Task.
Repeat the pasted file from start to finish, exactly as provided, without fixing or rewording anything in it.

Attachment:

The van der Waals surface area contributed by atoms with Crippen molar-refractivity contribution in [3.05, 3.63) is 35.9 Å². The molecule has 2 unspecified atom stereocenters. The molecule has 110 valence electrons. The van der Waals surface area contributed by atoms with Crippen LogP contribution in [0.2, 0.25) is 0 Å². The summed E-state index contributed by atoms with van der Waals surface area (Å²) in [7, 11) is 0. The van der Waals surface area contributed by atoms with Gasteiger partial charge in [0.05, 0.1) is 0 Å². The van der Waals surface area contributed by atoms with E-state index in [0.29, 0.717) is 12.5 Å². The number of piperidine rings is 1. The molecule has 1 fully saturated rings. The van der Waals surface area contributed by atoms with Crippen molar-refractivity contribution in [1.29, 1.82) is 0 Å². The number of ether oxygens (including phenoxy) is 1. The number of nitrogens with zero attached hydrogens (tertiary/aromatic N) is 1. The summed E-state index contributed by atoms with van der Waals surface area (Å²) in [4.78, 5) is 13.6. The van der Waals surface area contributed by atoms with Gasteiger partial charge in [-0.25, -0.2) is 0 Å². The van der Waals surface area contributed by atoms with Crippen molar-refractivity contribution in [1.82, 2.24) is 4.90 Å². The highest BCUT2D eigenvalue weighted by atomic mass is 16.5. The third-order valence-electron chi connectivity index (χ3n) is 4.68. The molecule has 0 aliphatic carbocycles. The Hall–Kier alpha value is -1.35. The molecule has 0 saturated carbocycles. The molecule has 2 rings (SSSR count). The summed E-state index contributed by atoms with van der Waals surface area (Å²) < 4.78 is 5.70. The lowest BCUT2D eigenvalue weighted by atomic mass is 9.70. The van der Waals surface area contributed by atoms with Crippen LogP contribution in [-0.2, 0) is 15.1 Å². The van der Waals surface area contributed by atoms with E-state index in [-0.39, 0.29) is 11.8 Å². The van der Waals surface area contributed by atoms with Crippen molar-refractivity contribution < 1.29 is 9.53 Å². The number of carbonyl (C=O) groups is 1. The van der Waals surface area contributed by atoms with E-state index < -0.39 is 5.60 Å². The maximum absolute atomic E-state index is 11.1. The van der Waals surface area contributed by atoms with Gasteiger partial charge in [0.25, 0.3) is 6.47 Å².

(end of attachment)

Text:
The van der Waals surface area contributed by atoms with Crippen molar-refractivity contribution in [3.05, 3.63) is 35.9 Å². The molecule has 2 unspecified atom stereocenters. The molecule has 110 valence electrons. The van der Waals surface area contributed by atoms with Crippen LogP contribution in [0.2, 0.25) is 0 Å². The summed E-state index contributed by atoms with van der Waals surface area (Å²) in [7, 11) is 0. The van der Waals surface area contributed by atoms with Gasteiger partial charge in [0.05, 0.1) is 0 Å². The van der Waals surface area contributed by atoms with E-state index in [0.29, 0.717) is 12.5 Å². The number of piperidine rings is 1. The molecule has 1 fully saturated rings. The van der Waals surface area contributed by atoms with Crippen molar-refractivity contribution in [1.29, 1.82) is 0 Å². The number of ether oxygens (including phenoxy) is 1. The number of nitrogens with zero attached hydrogens (tertiary/aromatic N) is 1. The summed E-state index contributed by atoms with van der Waals surface area (Å²) in [4.78, 5) is 13.6. The van der Waals surface area contributed by atoms with Gasteiger partial charge in [-0.25, -0.2) is 0 Å². The van der Waals surface area contributed by atoms with Crippen molar-refractivity contribution in [1.82, 2.24) is 4.90 Å². The highest BCUT2D eigenvalue weighted by atomic mass is 16.5. The third-order valence-electron chi connectivity index (χ3n) is 4.68. The molecule has 0 aliphatic carbocycles. The Hall–Kier alpha value is -1.35. The molecule has 0 saturated carbocycles. The molecule has 2 rings (SSSR count). The summed E-state index contributed by atoms with van der Waals surface area (Å²) < 4.78 is 5.70. The lowest BCUT2D eigenvalue weighted by atomic mass is 9.70. The van der Waals surface area contributed by atoms with Crippen LogP contribution in [-0.2, 0) is 15.1 Å². The van der Waals surface area contributed by atoms with E-state index in [-0.39, 0.29) is 11.8 Å². The van der Waals surface area contributed by atoms with Crippen molar-refractivity contribution < 1.29 is 9.53 Å². The number of carbonyl (C=O) groups is 1. The van der Waals surface area contributed by atoms with E-state index < -0.39 is 5.60 Å². The maximum absolute atomic E-state index is 11.1. The van der Waals surface area contributed by atoms with Gasteiger partial charge in [0.25, 0.3) is 6.47 Å².